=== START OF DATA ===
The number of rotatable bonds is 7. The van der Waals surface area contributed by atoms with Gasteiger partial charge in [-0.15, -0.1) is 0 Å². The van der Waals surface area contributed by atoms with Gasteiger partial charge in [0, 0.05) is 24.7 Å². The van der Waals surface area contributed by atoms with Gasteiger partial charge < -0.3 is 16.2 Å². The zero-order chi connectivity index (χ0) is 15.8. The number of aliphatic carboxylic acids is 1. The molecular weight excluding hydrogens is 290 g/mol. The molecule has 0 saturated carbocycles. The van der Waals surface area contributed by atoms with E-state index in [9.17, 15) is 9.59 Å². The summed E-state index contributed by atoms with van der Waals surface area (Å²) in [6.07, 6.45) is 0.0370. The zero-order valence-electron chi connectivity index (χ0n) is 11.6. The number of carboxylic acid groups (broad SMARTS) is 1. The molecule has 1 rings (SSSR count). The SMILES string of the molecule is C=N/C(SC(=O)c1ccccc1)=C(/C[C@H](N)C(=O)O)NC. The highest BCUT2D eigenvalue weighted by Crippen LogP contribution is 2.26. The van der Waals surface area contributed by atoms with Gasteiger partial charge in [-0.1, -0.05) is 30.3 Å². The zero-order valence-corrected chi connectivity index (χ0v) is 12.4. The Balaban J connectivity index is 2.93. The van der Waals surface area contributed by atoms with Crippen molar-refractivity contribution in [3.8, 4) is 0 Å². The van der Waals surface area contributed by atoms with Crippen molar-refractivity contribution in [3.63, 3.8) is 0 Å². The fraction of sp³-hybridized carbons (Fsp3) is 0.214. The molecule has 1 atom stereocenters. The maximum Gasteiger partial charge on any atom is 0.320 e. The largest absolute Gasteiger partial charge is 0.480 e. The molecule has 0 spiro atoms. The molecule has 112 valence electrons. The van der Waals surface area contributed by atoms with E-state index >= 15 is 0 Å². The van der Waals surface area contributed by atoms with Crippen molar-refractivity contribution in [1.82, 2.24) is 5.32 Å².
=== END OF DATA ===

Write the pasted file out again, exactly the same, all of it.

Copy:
The number of rotatable bonds is 7. The van der Waals surface area contributed by atoms with Gasteiger partial charge in [-0.15, -0.1) is 0 Å². The van der Waals surface area contributed by atoms with Gasteiger partial charge in [0, 0.05) is 24.7 Å². The van der Waals surface area contributed by atoms with Gasteiger partial charge < -0.3 is 16.2 Å². The zero-order chi connectivity index (χ0) is 15.8. The number of aliphatic carboxylic acids is 1. The molecular weight excluding hydrogens is 290 g/mol. The molecule has 0 saturated carbocycles. The van der Waals surface area contributed by atoms with E-state index in [9.17, 15) is 9.59 Å². The summed E-state index contributed by atoms with van der Waals surface area (Å²) in [6.07, 6.45) is 0.0370. The zero-order valence-electron chi connectivity index (χ0n) is 11.6. The number of carboxylic acid groups (broad SMARTS) is 1. The molecule has 1 rings (SSSR count). The SMILES string of the molecule is C=N/C(SC(=O)c1ccccc1)=C(/C[C@H](N)C(=O)O)NC. The highest BCUT2D eigenvalue weighted by Crippen LogP contribution is 2.26. The van der Waals surface area contributed by atoms with Gasteiger partial charge in [-0.1, -0.05) is 30.3 Å². The zero-order valence-corrected chi connectivity index (χ0v) is 12.4. The Balaban J connectivity index is 2.93. The van der Waals surface area contributed by atoms with Crippen molar-refractivity contribution in [3.8, 4) is 0 Å². The van der Waals surface area contributed by atoms with Crippen molar-refractivity contribution in [3.63, 3.8) is 0 Å². The fraction of sp³-hybridized carbons (Fsp3) is 0.214. The molecule has 1 atom stereocenters. The maximum Gasteiger partial charge on any atom is 0.320 e. The largest absolute Gasteiger partial charge is 0.480 e. The molecule has 0 spiro atoms. The molecule has 112 valence electrons. The van der Waals surface area contributed by atoms with E-state index >= 15 is 0 Å². The van der Waals surface area contributed by atoms with Crippen molar-refractivity contribution in [1.82, 2.24) is 5.32 Å².